Life expectancy increases by 15 years, says ESRI

Gains in living standards and adoption of healthier lifestyles cited as key reasons

Key driver in improved mortality rate has been reductions in smoking. Photograph: The Irish Times

Key driver in improved mortality rate has been reductions in smoking. Photograph: The Irish Times


Life expectancy in Ireland has increased by 15 years since 1950, principally due to reductions in smoking, according to new research.

However, changing patterns of death from external causes such as accidents, assault and suicide are driving a growing gap in life expectancy across social classes, the research by the Economic and Social Research Institute (ESRI), Trinity College Dublin and NUI Maynooth suggests.

Another factor behind the growing differential are changes in the incidence of digestive causes of death, such as diseases of the liver and oesophagus. Among women deaths from cancer also contribute to a widening gap between social groups.

The study attributes the massive increase in life expectancy in the second half of the 20th century to improvements in living standards and the adoption of healthier lifestyles. In 1950, life expectancy stood at 66 years but by 2012, this had increased by a full 15 years, to 81. Reductions in smoking since the 1970s played a major part in this improvement.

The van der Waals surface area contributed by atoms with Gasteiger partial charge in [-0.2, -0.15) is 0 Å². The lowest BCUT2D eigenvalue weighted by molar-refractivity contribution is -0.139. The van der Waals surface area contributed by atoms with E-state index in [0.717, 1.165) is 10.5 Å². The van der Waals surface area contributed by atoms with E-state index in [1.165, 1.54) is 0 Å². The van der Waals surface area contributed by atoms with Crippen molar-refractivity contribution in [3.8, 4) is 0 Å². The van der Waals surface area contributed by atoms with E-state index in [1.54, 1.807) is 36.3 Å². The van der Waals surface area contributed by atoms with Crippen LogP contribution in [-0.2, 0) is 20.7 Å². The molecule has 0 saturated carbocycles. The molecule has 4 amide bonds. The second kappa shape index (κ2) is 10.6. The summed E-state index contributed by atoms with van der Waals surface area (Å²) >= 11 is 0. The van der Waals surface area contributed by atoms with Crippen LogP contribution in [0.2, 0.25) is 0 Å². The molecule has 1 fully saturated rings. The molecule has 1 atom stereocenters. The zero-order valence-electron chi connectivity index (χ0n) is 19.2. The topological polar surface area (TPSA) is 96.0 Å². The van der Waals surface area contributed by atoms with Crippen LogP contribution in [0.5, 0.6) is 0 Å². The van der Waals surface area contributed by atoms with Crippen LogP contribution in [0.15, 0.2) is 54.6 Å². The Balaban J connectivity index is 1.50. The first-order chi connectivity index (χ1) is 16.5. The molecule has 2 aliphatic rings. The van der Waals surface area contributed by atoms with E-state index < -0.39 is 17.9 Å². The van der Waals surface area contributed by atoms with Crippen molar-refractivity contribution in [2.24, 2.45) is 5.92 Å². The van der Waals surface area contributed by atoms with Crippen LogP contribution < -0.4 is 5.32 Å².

All social groups have experienced improvements in life expectancy since the 1980s. Between 1996 and 1999, death rates fell by 5 per cent, but they fell by 26 per cent between 2000 and 2004.

However, the improvement was accompanied by a growing gap in life expectancy according to social class. In the 1980s, the death rate among male manual workers was twice as high as among professional groups, but by the 2000s the disparity had increased to 140 per cent.

Manual workers

Researchers say the increasing gap between non-manual and manual groups reflects differences in deaths from external causes, digestive diseases and, in the case of women, cancer.

Death rates among male manual groups from external causes were 2.3 times higher than the professional groups in the 1980s, they were 3.9 times higher in the 2000s.

Whereas death rates among male professionals, managers and the self-employed decreased by 27 per cent between the 1990s and 2000s, those among male working-class groups decreased by just 4 per cent.

Among women, the death rate for manual groups from digestive causes was 1.5 times higher than for professionals; by the 2000s, this differential had risen to 2.1.

The research, which has been funded by the Health Research Board over the past three years, is the subject of a conference today at the ESRI.